2. Appellant next contends that the affidavit supporting the search warrant was not properly attested. However, the record shows that the affidavit was sworn to and signed by Investigator R. E. Cain. Investigator Cain testified that he swore to the accuracy of the affidavit before the magistrate, and that the magistrate thereafter signed the jurat at the bottom of the affidavit. There was no defect in attestation. Compare State v. Barnett, 136 Ga. App. 122 (220 SE2d 730) (1975)
3. Appellant enumerates as error the failure of the trial court to direct a verdict of acquittal on the count involving possession of cocaine.
The evidence showed that police officers who searched appellant's residence found a set of scales in a bedroom. They also found a straw in a locked safe for which appellant supplied the key. Both the scales and the straw contained a white residue which later proved to be cocaine. This residue constituted a sufficient quantity of contraband to support appellant's conviction when considered with other evidence as to possession. Rogers v. State, 155 Ga. App. 685
, 687 (4) (272 SE2d 549
) (1980). There was testimony that no one other than appellant lived at the residence at the time the illegal substance was found, and there was no showing that anyone other than appellant had access to the locked safe. The evidence was sufficient to enable a rational trior of fact to conclude beyond a reasonable doubt that appellant was guilty of possession of cocaine. Jackson v. Virginia, 443 U. S. 307 (99 SC 2781, 61 LE2d 560) (1979). See generally Young v. State, 162 Ga. App. 781 (292 SE2d 416) (1982)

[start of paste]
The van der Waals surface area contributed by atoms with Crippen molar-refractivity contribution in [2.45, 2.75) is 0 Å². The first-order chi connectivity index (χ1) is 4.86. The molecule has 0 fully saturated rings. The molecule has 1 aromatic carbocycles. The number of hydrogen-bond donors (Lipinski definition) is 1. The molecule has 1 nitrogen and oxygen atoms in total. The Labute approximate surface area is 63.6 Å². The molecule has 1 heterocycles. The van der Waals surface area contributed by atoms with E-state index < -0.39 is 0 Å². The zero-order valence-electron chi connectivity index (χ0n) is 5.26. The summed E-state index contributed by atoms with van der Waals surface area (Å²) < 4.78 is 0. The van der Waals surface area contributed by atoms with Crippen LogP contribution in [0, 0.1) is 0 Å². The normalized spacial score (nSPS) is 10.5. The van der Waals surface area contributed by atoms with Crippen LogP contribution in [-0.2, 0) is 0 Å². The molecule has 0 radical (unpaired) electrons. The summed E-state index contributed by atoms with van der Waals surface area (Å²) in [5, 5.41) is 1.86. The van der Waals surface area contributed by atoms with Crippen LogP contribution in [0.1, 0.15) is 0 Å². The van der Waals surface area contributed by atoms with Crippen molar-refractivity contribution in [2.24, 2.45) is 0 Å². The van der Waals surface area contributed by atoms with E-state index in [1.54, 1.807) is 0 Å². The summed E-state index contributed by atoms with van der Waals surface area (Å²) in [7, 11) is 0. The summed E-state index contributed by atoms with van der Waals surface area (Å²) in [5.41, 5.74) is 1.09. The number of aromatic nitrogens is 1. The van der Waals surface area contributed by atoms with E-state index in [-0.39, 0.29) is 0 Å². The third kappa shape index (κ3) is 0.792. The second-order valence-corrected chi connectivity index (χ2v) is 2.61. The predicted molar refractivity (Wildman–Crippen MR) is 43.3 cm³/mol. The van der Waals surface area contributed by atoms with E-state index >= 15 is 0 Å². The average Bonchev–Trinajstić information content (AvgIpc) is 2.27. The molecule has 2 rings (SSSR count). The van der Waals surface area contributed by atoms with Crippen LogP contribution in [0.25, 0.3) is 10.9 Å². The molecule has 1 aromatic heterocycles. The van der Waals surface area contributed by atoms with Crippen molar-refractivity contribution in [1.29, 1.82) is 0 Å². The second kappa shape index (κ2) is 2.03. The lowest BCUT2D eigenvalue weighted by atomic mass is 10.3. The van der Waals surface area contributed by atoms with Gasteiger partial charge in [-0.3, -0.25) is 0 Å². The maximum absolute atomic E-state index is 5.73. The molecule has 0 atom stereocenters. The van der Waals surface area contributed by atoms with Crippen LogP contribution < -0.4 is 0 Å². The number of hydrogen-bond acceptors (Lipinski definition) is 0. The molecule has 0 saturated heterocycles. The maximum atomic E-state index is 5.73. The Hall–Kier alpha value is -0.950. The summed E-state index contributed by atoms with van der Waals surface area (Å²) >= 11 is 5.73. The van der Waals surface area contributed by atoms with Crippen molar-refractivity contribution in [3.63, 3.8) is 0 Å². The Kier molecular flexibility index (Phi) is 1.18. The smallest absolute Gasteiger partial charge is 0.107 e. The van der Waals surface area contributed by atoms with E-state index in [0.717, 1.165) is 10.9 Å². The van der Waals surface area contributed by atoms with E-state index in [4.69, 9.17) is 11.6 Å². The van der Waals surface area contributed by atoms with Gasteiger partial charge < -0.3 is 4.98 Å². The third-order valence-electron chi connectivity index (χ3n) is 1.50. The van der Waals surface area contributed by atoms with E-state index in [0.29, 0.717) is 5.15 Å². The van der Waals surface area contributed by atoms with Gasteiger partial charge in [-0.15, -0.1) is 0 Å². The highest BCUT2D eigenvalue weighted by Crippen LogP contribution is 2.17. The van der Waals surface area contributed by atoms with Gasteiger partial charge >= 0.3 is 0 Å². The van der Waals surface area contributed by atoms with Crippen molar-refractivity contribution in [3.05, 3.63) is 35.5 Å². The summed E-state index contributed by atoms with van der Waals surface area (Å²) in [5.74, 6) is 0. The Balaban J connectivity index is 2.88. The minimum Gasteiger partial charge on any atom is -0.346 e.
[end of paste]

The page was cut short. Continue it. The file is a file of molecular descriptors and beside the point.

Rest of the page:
4. The remaining enumerations of error address the general grounds. The evidence showed that the police officers who searched appellant's residence found not only the items previously discussed but also a pill which proved to be diazepam and a small quantity of marijuana. As noted in Division 3 above, no one other than appellant lived at the residence at the time the contraband was discovered. From the evidence presented, a rational trior of fact could find beyond a reasonable doubt that appellant was guilty of possession of diazepam and marijuana. Jackson v. Virginia, supra; Sankey v. State, 167 Ga. App. 224 (306 SE2d 357) (1983)
; Dalton v. State, 162 Ga. App. 7
, 8 (1) (289 SE2d 801
Robert E. Wilson, District Attorney, Robert E. Statham III, Assistant District Attorney, for appellee.